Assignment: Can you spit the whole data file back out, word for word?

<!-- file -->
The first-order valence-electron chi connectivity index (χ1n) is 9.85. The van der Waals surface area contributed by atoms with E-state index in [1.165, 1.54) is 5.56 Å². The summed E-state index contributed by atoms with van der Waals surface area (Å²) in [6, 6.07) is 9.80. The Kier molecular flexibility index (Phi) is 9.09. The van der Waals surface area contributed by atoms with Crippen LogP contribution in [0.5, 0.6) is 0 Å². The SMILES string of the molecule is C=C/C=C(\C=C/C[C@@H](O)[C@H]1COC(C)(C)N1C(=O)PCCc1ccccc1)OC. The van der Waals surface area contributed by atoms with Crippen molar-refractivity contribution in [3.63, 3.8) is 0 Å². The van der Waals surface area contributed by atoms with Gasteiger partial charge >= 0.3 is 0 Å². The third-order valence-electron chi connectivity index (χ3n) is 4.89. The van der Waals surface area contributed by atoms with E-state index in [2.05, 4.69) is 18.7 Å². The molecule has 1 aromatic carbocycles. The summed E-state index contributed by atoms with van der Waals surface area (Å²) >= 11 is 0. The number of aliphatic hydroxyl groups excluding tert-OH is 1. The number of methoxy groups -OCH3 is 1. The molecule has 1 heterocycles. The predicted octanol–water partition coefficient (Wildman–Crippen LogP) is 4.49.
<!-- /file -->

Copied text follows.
The first-order valence-electron chi connectivity index (χ1n) is 9.85. The van der Waals surface area contributed by atoms with E-state index in [1.165, 1.54) is 5.56 Å². The summed E-state index contributed by atoms with van der Waals surface area (Å²) in [6, 6.07) is 9.80. The Kier molecular flexibility index (Phi) is 9.09. The van der Waals surface area contributed by atoms with Crippen LogP contribution in [0.5, 0.6) is 0 Å². The SMILES string of the molecule is C=C/C=C(\C=C/C[C@@H](O)[C@H]1COC(C)(C)N1C(=O)PCCc1ccccc1)OC. The van der Waals surface area contributed by atoms with Crippen molar-refractivity contribution in [3.63, 3.8) is 0 Å². The van der Waals surface area contributed by atoms with Gasteiger partial charge >= 0.3 is 0 Å². The third-order valence-electron chi connectivity index (χ3n) is 4.89. The van der Waals surface area contributed by atoms with E-state index in [2.05, 4.69) is 18.7 Å². The molecule has 1 aromatic carbocycles. The summed E-state index contributed by atoms with van der Waals surface area (Å²) >= 11 is 0. The number of aliphatic hydroxyl groups excluding tert-OH is 1. The number of methoxy groups -OCH3 is 1. The molecule has 1 heterocycles. The predicted octanol–water partition coefficient (Wildman–Crippen LogP) is 4.49.